COVID-19 hasn’t just seen the technology sector step up as never before to fight the virus; it’s also highlighted the importance of innovation in driving business evolution and survival.
Alongside collaborative global efforts to share insights and abilities — including Google and Tencent throwing open their data stores and advanced facilities — recent months have brought significant growth in adoption of smart tools to adapt to the Coronavirus climate. A fifth of large enterprises have dialled up investment in digital transformation initiatives and according to some estimates, the pandemic has fast-forwarded digitisation by five years.
But what are the key developments in this new age of tech-powered resilience and how they are helping businesses?
1. Technological partnerships
Ensuring COVID-19 transmission can be closely tracked is critical on many levels. First and foremost, minimising risk of exposure is a crucial aspect of every company’s responsibility to safeguard employee health — especially as workers begin to return to the office — and provide support for those affected by Coronavirus. Secondly, sudden drops in workforce capacity could also bring operations to a halt; leading to unfulfilled orders, unhappy customers, and ultimately putting future success in jeopardy.
But efforts to establish reliable methods of contact tracing have encountered several issues. In particular, relying on those who test positive to identify everyone they have come into contact with is challenging; and made more complicated by symptom-less infection that can mean individuals don’t enter isolation. Fortunately, tech is working to address this problem.
Several tech players have set their sights on developing software that eases the burden on workers by automatically notifying users if they have been in close proximity to someone who is diagnosed; and they are working together to do so. Apple and Google, for instance, have joined forces to build a Bluetooth-based model to provide ease of use and accuracy, including versatile operating system-level capabilities and application programming interfaces (APIs) that can be used across devices while consistently upholding consumer privacy.
In fact, the solution is so comprehensive that it will soon become the basis for a nationwide contact tracing tool, accessed via public health apps. Although exact dates remain unfixed, the launch of a tool that can be used throughout the UK will be a significant step forward in preventing the spread of the virus, as well as securing better workplace safety.
2. Making the most of AI and data science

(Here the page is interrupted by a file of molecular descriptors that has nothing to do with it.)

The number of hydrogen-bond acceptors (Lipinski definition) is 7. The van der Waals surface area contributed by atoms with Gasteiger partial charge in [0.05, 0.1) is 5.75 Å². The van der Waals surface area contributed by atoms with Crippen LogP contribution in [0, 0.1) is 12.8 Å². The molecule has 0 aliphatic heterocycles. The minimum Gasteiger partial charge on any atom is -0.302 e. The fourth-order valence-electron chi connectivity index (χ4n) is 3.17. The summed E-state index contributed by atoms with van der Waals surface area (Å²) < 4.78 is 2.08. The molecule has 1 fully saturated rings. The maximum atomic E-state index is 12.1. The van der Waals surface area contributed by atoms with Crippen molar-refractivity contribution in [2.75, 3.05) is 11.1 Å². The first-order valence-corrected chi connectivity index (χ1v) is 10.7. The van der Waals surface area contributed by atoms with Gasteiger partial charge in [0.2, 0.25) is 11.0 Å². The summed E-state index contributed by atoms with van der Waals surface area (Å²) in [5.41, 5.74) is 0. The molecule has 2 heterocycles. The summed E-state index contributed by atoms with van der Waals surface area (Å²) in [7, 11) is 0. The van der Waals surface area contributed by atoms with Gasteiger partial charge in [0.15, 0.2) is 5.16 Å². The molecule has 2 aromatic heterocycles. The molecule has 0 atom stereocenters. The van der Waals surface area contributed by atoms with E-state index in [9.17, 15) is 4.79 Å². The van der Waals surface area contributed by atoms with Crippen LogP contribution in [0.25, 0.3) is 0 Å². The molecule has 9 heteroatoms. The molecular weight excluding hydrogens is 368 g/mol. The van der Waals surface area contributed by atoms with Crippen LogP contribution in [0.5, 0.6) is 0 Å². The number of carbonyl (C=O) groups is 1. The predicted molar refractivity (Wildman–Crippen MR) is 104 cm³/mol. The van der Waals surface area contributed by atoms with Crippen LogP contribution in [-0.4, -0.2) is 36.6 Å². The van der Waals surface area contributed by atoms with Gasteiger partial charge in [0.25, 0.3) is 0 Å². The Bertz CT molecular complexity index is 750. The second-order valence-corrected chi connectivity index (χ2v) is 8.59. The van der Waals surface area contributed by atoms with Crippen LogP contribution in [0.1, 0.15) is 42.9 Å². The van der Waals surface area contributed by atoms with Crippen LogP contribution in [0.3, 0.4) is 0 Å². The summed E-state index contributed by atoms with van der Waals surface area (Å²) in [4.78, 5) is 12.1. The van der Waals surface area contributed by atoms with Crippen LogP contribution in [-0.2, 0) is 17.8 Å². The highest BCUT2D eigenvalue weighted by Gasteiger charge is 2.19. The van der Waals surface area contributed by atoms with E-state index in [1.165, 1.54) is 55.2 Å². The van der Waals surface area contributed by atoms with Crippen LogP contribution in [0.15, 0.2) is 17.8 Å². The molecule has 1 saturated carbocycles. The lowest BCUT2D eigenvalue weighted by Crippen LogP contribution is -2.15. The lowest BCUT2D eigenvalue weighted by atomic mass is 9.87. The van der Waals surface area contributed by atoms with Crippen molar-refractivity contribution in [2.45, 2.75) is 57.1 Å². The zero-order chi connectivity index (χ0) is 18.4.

Data-driven efficiency is no longer a ‘nice to have’ for businesses. Amid ongoing disruption, the ability to keep up with ever-shifting trends and make rapid but informed decisions is essential. On the positive side, companies now have greater access to the insight they need; as life and work has moved online, the availability of data covering varying consumer behaviour, demand patterns, and market changes has increased. The key obstacle, however, lies translating this data into an actionable state.
Enter artificial intelligence (AI). While the advanced data processing and analytical capacity of AI tech are nothing new, these assets have come into their own for organisations striving to navigate economic turbulence and maintain high performance, as well as service quality.
For example, EasyJet has partnered with UK-based AI firm, Black Swan Data, to streamline its food supply. With a blend of AI and machine learning (ML) the airline is evaluating food consumption to predict what customers will want and when, and order just enough; thereby minimising waste and costs. Similar initiatives using smart platforms such as Genpact are also enabling businesses to improve long-term resilience: testing supply chains in different simulated scenarios and pinpointing where adjustment is required to ensure uninterrupted flow.
3. Recovery and the 5G roll-out
Arguably the main powerhouse behind digitalisation, network connectivity is often unseen and under-appreciated. But it has played a key part in enabling the 60% of UK employees working from home to access their essential digital toolkit; from emails and shared cloud-based drives to instant messenger services and, of course, Zoom. A large portion of the credit still goes to copper and fibre, but with more homes and businesses connecting wirelessly, 4G and 5G networks also have a substantial supporting role.
Looking ahead, there is a compelling case for that role to be much bigger. According to a new report from Vodafone, the UK economy could achieve productivity gains of more than £38 billion in the next five years if the rollout of 5G is brought forward to 2025, with increases tipped to exceed £158 billion over a ten-year period. Data speeds as much as 100 times faster than 4G would near-eradicate capacity bottlenecks and make it easier for employees to download information and complete tasks, wherever they are located.
Given that three in five people would like to work remotely more often post-Coronavirus, an escalation in the arrival of 5G also has the potential to drive considerable benefits for both companies and their workforces; paving the way for greater flexibility that boost employee satisfaction, without impacting output.
Tech has always pivoted and developed to meet emerging challenges and COVID-19 is no different. This small selection of examples demonstrates the diverse ways tech solutions are fuelling adaptation and better equipping organisations to curb the impact on their teams, and bottom line. But it’s worth remembering that transformation never stops. To stay ahead of the curve, companies must keep up their innovative momentum far beyond the pandemic.
Victoria Usher is the Founder and CEO of GingerMay.